Attacks near Baghdad and northern and western Iraq killed 15 people Monday, the latest deadly violence to rock the country amid fears it is slipping back into all-out sectarian war.
Iraq's worst bloodshed since 2008, with more than 6,000 people killed already this year, has forced the authorities to appeal for international help in combatting militancy ahead of general elections due to be held in April.
Officials have blamed a resurgent Al-Qaeda emboldened by the civil war in neighbouring Syria, but the government has been criticised for not doing more to address grievances in the Sunni Arab community which analysts say fuels the violence.
On Monday, shootings and bombings struck around Baghdad, as well as in and around the northern cities of Mosul and Tuz Khurmatu, killed 15 people, while a rare double bombing in the Kurdish north left two senior security officers wounded.
In the deadliest violence, a family of six -- two men, two women and two children -- were found dead after having been gunned down in their homes in Al-Nibaie, which lies just north of the capital.
It is the latest in a troubling series of attacks where large groups of people have been shot dead and left for authorities to find, scenes eerily reminiscent of the worst of Iraq's gruesome communal war.
At the peak of sectarian fighting in the wake of the 2003 US-led invasion, Sunni and Shiite militias regularly carried out tit-for-tat kidnappings and assassinations and left scores of corpses littering the streets.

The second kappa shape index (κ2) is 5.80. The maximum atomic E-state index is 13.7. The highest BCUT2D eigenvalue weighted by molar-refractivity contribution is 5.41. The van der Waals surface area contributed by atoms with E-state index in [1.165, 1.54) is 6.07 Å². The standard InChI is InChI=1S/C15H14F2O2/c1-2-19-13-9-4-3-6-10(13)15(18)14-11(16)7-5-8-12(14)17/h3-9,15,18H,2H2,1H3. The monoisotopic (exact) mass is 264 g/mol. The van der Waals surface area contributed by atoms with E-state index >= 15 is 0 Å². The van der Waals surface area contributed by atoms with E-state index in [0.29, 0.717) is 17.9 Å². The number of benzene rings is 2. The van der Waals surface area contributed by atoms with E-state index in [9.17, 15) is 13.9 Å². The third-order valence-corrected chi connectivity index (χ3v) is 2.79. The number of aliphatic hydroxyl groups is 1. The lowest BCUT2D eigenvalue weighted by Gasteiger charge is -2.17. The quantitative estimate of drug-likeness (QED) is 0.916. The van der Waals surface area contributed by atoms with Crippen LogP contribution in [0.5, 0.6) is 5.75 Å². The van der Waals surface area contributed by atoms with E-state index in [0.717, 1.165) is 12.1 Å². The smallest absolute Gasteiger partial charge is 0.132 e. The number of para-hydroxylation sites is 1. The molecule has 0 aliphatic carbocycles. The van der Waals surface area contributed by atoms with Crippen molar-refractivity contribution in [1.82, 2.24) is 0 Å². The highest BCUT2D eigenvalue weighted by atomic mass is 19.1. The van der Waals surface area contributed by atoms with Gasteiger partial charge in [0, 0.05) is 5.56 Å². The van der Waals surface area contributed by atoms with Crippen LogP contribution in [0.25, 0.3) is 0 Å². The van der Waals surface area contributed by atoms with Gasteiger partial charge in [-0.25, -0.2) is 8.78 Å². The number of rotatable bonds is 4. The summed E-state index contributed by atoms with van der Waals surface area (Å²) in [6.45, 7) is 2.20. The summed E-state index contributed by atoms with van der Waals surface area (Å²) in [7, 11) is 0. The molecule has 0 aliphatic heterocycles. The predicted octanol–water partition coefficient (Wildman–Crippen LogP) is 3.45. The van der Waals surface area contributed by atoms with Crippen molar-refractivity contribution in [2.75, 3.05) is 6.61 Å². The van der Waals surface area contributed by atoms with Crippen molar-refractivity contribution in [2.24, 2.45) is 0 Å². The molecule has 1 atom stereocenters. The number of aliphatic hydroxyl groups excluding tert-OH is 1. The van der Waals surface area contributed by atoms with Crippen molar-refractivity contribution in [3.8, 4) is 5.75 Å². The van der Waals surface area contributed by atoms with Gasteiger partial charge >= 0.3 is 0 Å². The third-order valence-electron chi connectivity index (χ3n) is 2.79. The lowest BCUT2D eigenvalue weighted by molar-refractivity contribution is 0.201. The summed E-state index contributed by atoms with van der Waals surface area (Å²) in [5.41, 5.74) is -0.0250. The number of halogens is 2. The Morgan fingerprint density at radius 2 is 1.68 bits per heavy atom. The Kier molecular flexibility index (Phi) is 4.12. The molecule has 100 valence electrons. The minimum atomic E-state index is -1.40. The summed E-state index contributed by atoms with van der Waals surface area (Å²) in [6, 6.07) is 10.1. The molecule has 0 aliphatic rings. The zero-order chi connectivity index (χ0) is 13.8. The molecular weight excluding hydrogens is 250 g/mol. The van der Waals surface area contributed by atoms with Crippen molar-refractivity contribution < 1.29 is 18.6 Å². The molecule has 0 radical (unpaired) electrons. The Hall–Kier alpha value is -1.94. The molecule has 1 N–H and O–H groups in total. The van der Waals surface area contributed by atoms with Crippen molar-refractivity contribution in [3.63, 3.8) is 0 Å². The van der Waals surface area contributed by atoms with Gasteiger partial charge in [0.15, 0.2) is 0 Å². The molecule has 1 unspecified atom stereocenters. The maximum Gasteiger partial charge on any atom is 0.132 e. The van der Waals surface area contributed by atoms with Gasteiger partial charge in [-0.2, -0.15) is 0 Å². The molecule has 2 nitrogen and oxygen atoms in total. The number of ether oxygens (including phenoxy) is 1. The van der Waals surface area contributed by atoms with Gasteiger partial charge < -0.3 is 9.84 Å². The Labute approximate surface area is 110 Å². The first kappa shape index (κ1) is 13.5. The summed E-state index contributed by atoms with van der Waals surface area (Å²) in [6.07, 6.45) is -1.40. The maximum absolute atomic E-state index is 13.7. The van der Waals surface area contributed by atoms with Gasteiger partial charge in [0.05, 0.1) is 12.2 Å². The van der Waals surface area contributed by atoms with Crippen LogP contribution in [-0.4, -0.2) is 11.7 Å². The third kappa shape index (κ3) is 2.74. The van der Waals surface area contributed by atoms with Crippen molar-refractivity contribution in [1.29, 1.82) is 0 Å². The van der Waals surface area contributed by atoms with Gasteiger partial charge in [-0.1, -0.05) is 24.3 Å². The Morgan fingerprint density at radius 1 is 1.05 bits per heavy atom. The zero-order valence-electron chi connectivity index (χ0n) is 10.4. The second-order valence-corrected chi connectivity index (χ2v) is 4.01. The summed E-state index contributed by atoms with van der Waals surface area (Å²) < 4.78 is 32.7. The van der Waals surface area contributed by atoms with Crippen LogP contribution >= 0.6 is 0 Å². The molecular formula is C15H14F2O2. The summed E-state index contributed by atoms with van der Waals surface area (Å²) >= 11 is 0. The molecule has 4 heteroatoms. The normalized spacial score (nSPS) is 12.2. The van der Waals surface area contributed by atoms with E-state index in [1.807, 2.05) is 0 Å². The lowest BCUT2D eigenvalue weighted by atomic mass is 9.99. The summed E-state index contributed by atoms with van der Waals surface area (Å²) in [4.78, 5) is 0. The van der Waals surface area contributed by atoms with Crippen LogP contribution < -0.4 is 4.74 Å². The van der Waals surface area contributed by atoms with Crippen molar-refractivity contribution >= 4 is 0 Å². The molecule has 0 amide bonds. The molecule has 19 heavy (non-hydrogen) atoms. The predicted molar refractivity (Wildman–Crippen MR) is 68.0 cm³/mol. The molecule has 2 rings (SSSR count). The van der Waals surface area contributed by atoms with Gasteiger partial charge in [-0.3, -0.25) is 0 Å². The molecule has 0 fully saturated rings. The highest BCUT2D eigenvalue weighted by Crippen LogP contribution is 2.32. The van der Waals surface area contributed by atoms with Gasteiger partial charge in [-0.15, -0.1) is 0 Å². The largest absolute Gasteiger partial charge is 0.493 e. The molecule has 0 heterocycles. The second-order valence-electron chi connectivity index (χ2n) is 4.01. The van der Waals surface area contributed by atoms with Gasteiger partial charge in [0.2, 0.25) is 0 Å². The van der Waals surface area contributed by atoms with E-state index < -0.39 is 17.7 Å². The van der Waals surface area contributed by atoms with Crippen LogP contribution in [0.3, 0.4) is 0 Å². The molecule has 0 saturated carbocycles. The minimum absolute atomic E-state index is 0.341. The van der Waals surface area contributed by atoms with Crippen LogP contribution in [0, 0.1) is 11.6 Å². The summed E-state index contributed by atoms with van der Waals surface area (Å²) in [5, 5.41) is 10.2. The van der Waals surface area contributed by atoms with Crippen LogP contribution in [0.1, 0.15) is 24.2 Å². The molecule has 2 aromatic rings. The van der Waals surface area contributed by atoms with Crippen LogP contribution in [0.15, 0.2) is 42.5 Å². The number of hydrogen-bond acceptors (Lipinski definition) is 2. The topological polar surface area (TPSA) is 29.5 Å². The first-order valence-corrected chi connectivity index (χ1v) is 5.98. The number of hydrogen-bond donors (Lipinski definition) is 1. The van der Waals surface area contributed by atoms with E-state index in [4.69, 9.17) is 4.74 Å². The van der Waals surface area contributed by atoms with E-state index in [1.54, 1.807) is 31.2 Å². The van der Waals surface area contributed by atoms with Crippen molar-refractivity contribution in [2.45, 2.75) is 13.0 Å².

Elsewhere, attacks in Abu Ghraib, Mosul and Tuz Khurmatu left nine others dead.
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Two officers in the Kurdish peshmerga forces, meanwhile, were wounded by rare bombings against their respective cars in the northern city of Sulaimaniyah.
The twin magnetic "sticky bombs" attached to the vehicles of a brigadier general and a colonel in the peshmerga went off minutes apart at about 7:30 am (0430 GMT) in the same neighbourhood of Sulaimaniyah, Iraqi Kurdistan's second-biggest city.
It follows a massive Al-Qaeda attack on a security headquarters in the Kurdish capital Arbil on September 29 involving suicide bombers, car bombs and gunfire, killing seven people overall and leaving more than 60 wounded.
Unlike the rest of the country, which has seen brutal violence in the years following the 2003 US-led invasion, religiously and ethnically homogenous Kurdistan was largely spared the violence.
It operates largely autonomously of Baghdad, with its own security forces and has its own parliament and visa regime.
The authorities have made some concessions aimed at placating the protesters and Sunnis in general, including freeing prisoners and raising the salaries of anti-Al-Qaeda Sahwa fighters.
At the same time, the security forces have trumpeted operations targeting militants.
But daily attacks have shown no sign of abating.
Diplomats, analysts and rights groups say the government is not doing enough to address Sunni disquiet over what they see as mistreatment at the hands of the Shiite-led authorities.